|Publication number||US5993894 A|
|Application number||US 09/065,969|
|Publication date||Nov 30, 1999|
|Filing date||Apr 24, 1998|
|Priority date||Apr 28, 1997|
|Also published as||DE69802250D1, DE69802250T2, EP0917525A1, EP0917525B1, US6109589, WO1998049112A1|
|Publication number||065969, 09065969, US 5993894 A, US 5993894A, US-A-5993894, US5993894 A, US5993894A|
|Inventors||Johannes H. W. G. Den Boer, Claudia Mutter, Sipke Wadman, Henricus X. Willems|
|Original Assignee||U.S. Philips Corporation|
|Export Citation||BiBTeX, EndNote, RefMan|
|Patent Citations (4), Referenced by (4), Classifications (26), Legal Events (5)|
|External Links: USPTO, USPTO Assignment, Espacenet|
The invention relates to a method of applying a conductive, transparent metal-oxide layer to a surface of a substrate.
Such layers are applied, inter alia, to windows of cathode ray tubes. The conductive layer has an anti-static effect and a shielding effect, that is, the intensity of the electromagnetic stray field emitted by the cathode ray tube is reduced by applying said conductive transparent layer.
A method of the type mentioned in the opening paragraph is disclosed in WO 95/29501. In said document, a description is given of a method in which a sol/gel coating of ITO (indium-tin oxide, i.e. a layer containing SnO2 /In2 O3) is cured by means of a laser in a hydrogen-containing atmosphere. Within the scope of the invention, a conductive metal-oxide layer must be understood to mean a layer which comprises an oxide or oxides of a metal or of a mixture of metals and which is capable of conducting electric current.
As regards the known method and methods of applying conductive layers in general, the relatively high resistance and the instability of the conductive layer constitute a problem.
Although conductive layers manufactured in accordance with the known method have a lower resistance than conductive layers manufactured by earlier methods, their resistance is still relatively high for specific applications and they often exhibit, as a function of time, an instability in the conductivity. In general, the conductivity decreases as a function of time. A decrease in conductivity causes a reduction of the shielding and anti-static function of the conductive layer. A reduction of the resistance leads to an improvement of the shielding effect.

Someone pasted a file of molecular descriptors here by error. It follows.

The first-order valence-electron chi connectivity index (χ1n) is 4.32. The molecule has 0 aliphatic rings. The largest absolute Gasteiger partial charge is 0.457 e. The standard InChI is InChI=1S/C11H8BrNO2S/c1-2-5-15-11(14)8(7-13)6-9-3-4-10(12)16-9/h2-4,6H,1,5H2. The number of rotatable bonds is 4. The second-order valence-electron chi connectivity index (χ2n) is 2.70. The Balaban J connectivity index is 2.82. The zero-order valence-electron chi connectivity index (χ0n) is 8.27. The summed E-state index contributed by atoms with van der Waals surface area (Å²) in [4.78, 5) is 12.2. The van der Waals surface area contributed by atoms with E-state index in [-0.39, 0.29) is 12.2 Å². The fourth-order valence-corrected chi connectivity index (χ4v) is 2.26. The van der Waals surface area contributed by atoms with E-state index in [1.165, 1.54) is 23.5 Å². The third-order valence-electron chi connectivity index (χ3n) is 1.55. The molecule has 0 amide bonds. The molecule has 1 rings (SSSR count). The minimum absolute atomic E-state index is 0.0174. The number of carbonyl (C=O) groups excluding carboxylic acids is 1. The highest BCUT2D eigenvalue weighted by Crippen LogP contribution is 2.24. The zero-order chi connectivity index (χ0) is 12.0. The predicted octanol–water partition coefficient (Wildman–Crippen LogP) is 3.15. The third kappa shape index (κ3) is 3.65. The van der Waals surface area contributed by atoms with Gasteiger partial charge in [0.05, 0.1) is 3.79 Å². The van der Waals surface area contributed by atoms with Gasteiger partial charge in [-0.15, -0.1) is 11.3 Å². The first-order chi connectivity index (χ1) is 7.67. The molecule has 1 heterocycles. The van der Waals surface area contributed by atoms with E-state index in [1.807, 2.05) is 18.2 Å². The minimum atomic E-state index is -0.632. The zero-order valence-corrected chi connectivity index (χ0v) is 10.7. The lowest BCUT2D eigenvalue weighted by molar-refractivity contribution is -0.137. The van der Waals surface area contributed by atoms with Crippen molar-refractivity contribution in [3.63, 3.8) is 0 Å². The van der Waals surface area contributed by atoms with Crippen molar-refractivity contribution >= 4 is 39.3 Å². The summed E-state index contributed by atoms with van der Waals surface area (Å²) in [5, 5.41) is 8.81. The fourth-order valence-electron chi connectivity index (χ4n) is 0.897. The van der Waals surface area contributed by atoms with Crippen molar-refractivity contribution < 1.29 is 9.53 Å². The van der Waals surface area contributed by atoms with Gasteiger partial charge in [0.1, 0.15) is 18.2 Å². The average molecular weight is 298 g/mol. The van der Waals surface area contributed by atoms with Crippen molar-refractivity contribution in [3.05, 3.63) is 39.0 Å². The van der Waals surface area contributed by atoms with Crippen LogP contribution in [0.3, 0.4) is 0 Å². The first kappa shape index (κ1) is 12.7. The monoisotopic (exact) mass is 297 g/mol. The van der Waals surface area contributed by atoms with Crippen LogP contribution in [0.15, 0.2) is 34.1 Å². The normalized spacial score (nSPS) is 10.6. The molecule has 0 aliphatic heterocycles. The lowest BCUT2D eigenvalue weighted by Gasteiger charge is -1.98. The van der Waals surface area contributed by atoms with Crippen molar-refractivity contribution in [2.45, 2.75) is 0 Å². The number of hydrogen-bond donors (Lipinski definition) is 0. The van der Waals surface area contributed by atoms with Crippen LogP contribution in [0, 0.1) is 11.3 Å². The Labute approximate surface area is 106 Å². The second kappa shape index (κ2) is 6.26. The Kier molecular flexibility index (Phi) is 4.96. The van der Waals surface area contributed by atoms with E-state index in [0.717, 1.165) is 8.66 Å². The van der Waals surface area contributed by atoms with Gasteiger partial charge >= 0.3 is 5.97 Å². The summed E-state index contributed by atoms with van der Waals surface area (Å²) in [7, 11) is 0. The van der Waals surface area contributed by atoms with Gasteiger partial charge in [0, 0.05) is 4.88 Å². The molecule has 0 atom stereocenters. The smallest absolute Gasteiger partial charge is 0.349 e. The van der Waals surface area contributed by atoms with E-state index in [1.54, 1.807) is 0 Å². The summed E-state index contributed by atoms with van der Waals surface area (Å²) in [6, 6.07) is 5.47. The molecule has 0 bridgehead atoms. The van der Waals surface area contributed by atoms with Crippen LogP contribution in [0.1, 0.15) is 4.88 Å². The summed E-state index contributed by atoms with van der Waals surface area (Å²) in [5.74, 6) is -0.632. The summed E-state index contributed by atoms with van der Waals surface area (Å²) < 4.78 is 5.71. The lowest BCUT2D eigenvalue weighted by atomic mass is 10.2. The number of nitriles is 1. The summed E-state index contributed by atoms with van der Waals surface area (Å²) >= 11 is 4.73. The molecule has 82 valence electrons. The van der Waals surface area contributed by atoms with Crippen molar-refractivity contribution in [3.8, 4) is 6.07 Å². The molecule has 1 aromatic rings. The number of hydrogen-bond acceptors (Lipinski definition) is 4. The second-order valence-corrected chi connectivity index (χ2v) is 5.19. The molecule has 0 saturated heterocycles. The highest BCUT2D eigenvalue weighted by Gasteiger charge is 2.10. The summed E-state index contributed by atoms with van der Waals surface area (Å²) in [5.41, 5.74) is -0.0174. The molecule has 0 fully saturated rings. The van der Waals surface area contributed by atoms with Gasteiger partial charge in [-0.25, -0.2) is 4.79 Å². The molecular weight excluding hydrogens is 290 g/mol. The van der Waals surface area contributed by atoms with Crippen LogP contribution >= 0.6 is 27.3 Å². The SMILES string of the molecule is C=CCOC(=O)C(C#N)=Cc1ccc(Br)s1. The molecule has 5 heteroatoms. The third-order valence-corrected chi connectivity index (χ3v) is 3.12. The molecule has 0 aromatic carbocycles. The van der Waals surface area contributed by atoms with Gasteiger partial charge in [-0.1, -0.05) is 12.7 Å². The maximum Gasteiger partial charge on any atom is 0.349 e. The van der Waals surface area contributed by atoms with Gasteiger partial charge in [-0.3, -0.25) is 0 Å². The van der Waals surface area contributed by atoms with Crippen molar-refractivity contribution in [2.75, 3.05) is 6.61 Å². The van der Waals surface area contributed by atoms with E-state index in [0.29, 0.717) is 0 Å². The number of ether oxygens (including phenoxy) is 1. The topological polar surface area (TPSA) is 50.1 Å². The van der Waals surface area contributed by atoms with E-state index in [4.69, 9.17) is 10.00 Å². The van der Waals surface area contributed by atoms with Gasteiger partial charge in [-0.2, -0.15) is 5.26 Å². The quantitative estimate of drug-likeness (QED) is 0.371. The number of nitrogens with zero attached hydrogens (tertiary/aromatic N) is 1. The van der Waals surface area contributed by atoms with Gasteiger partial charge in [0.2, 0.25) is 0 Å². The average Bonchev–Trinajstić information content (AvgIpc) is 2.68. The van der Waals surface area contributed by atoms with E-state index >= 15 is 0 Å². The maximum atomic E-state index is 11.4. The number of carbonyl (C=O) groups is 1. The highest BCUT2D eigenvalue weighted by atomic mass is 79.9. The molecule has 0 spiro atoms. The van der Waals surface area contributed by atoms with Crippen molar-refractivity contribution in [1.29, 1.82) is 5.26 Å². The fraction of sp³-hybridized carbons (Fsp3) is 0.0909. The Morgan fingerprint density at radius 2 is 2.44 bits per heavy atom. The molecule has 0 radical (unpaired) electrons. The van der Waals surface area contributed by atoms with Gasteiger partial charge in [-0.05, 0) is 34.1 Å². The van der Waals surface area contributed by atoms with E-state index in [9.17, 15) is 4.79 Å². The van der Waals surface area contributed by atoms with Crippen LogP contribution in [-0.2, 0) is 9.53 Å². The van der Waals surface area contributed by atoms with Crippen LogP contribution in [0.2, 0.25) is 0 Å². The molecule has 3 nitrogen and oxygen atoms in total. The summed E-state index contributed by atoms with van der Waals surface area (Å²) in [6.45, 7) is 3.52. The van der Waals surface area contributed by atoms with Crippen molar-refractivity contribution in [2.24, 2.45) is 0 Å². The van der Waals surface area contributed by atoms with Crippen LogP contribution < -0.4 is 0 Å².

It is an object of the invention to provide a method of the type mentioned in the opening paragraph, which method leads to a reduction of one or more of the above problems and, in particular, to an improved shielding effect.
To achieve this, the method in accordance with the invention is characterized in that the surface is provided with
a layer comprising a metal-salt or a mixture of metal salts, whereafter
the layer is brought into contact with a solution to form metal-hydroxides, after which
the layer is subjected to a thermal treatment.
By bringing the layer into contact with the solution, a reaction of the metal-salt(s) with the (e.g. alkaline solution); solution causes metal-hydroxides to be formed in situ (i.e. in the layer), which metal-hydroxides are converted in situ to conductive metal-(di)oxides by the subsequent thermal treatment. In comparison with conductive layers manufactured according to the known method, the resultant conductive layers exhibit a relatively low resistance and an increased stability. The increase in stability can probably be attributed to the reaction with the (e.g. alkaline) solution and the relatively low porosity of the conductive layers formed.
Preferably, the layer comprises a salt or a mixture of salts of one or more of the metals indium, tin and antimony.
The oxides of these metals exhibit a good conductivity.
A preferred embodiment of the method in accordance with the invention is characterized in that the layer is applied to the surface in the form of a salt-solution.
Sol/gel solutions as used in the known method are generally instable and exhibit poor keeping properties. This means that the preparation, storage and processing of the solutions requires great care and that, preferably, a relatively small quantity of the solution is available from stock, the sol/gel solution has to be prepared at a small distance from the device used to carry out the method, and the time period between the preparation and the use of said solution should be as small as possible. Such conditions lead to a substantial increase in cost, and there is a substantial risk that, despite due care, the solution and hence the conductive layer do not meet the quality requirements.